Collaborative Governance: Challenges and Opportunities in the United States and Viet Nam

On March 6, 2024, at the NAPA Branch Campus in Ho Chi Minh City, the National Academy of Public Administration (NAPA), in collaboration with the National Policy Consensus Center (NPCC) at Portland State University, Oregon State, USA, organized a Seminar on “Collaborative governance: Challenges and opportunities in the United States and Viet Nam”. The Seminar was co-chaired by Assoc. Prof. Dr. Nguyen Quoc Suu, NAPA Vice President, Prof. Stephen Greenwood and Dr. Dang Van Huan from the NPCC at Portland State University, Oregon State, USA.

Attending the Seminar, on the international expert side, there was the participation of Prof. Stephen Greenwood, senior lecturer; Dr. Dang Van Huan, from NPCC at Portland State University, Oregon State, USA. On the side of NAPA, there were Assoc. Prof. Dr. Nguyen Quoc Suu, NAPA Vice President; Ms. Pham Thi Quynh Hoa, Director, Department of International Cooperation; Dr. Truong Cong Hoa, Executive Vice Director of the NAPA Branch Campus in Ho Chi Minh City; representatives of educational institutions, experts, scientists, lecturers and participants from the NAPA Branch Campus in Ho Chi Minh City.


In his opening remarks, Assoc. Prof. Dr. Nguyen Quoc Suu, on behalf of NAPA, welcomed the experts and delegates to the Seminar, expressing his delight at the high level of interest from scholars, officials, leaders, managers, and delegates from educational institutions. Assoc. Prof. Dr. Nguyen Quoc Suu also expressed his confidence that the experts from the NPCC, Portland State University, USA and delegates would have fruitful discussions on collaborative governance issues. He respectfully thanked the U.S. Consulate in Ho Chi Minh City for their cooperation, as well as the presence of distinguised delegates, experts, and participants from both Viet Nam and the USA.


Prof. Stephen Greenwood, in his role as co-chair, provided an overview of NPCC at Portland State University, emphasizing the University Network for Collaborative Governance (UNCG) established in 2007 as well as over 300 different collaborative projects in Oregon and the United States. The core content of the Seminar was presented through two practical cases from Oregon on project implementation with the participation of NPCC, as well as the application of collaborative governance principles, skills, and tools in promoting negotiations and policy consensus.


Dr. Dang Van Huan presented about constructive government and mindset change in state management associated with collaborative governance. Illustrative examples of constructive and exploitative government models in the UK and Spain show the importance of ensuring decentralization, building consensus, cooperation and conflict resolution. Dr. Dang Van Huan emphasized that collaborative governance is a method to promote public governance, an effective way of interactive management between the state, government, community, citizens, and businesses.


At the Seminar, Dr. Nguyen Hoang Anh, Dean of the Faculty of Interdisciplinary Sciences, exchanged and discussed the nature of collaborative governance, which will narrow the gap between the government and the people. However, a major challenge in Viet Nam is the conflict of interests in each locality; thus, achieving harmony in interests is a core issue to be addressed in collaborative governance.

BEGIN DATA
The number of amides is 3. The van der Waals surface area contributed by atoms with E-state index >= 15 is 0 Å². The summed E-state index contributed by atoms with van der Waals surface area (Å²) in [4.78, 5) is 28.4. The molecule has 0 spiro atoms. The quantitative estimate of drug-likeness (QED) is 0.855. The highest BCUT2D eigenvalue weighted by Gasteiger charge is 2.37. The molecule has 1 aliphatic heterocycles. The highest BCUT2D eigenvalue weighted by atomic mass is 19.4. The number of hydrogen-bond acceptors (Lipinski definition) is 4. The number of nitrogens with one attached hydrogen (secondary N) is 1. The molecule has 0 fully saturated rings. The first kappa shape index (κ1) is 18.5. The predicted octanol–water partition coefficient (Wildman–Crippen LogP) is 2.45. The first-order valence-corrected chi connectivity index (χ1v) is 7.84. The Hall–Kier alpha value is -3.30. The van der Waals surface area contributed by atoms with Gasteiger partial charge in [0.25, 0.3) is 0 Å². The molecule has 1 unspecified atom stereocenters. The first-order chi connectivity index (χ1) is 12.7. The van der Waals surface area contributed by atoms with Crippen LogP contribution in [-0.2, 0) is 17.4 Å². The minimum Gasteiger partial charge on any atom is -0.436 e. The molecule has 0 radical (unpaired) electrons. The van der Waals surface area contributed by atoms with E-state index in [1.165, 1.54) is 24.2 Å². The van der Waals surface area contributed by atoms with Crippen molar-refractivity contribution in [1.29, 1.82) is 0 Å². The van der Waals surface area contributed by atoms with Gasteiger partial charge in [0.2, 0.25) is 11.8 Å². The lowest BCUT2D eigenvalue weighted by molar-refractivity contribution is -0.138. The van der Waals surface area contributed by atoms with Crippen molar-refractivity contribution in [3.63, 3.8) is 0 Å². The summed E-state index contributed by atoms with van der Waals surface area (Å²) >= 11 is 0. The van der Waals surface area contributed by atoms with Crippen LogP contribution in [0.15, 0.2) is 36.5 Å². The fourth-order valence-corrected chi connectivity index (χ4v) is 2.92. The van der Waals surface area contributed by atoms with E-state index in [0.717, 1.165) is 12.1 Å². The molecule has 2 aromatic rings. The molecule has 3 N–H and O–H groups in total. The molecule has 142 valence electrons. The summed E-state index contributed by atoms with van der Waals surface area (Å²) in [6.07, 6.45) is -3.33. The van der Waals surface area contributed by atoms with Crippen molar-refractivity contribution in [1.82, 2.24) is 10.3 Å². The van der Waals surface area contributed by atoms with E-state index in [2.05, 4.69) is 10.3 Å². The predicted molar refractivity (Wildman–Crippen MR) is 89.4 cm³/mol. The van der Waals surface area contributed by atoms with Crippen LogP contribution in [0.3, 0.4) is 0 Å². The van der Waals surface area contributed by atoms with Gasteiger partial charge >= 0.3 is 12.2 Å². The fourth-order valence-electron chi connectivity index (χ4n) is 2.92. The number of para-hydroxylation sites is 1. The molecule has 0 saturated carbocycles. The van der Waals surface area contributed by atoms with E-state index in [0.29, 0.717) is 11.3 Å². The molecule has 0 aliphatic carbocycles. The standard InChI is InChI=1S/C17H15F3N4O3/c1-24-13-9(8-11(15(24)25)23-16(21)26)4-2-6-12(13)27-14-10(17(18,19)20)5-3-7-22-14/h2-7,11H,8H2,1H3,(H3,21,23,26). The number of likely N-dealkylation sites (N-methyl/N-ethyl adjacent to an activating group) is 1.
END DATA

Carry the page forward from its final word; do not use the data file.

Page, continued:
Prof. Stephen Greenwood believes that this is a problem not only in Viet Nam but also in other countries, and it is a question of authority when working with parties. According to him, sometimes it is necessary to relinquish some authority; he gave an example when he participated in traffic in Viet Nam, where everyone had to yield a little to each other to reach their destination, even though everyone has the right to go in any direction they want. Culturally, he believes that Vietnamese people inherently have a spirit of cooperation. Therefore, our task is to help them understand this spirit of collaboration. He emphasized that when collaborating with other parties, you do not lose but gain more strength and resources.


Dr. Nguyen Trang Thu, lecturer of the Faculty of Administrative Sciences and Personnel Organization, raised the issue of interdependence, namely that sometimes the parties involved do not know what they need. She cited the dependence of farmers on the government in implementing agricultural projects as an example. How can farmers know they need an environment for economic development, access to more modern means, and infrastructure through government assistance? Discussing this issue, Prof. Stephen Greenwood affirmed that the issue raised is very relevant and can happen anywhere. According to the professor, the approach is to have a facilitator to help pose questions about the needs of the parties. The facilitator must create a sharing environment to help the parties understand and share their own needs.

Mr. Tran Anh Hung, Vice Dean of the Faculty of State and Law, proposed the idea of establishing a Center for Protecting Rights (similar to NPCC) at NAPA to build compromise, negotiation, cooperation, and decision-making to ensure the interests of all parties. Regarding this proposal, Prof. Stephen Greenwood and Dr. Dang Van Huan believe that this is a feasible idea; however, when establishing it, it needs to be based on the mechanisms, policies, and authority of NAPA.


The Seminar “Collaborative Governance: Challenges and Opportunities in the United States and Viet Nam” has also attracted many opinions from experts and scholars inside and outside the branch campus while also opening up deeper cooperation opportunities for the NPCC at Portland State University, Oregon State, USA in academic exchanges, faculty and student exchanges.


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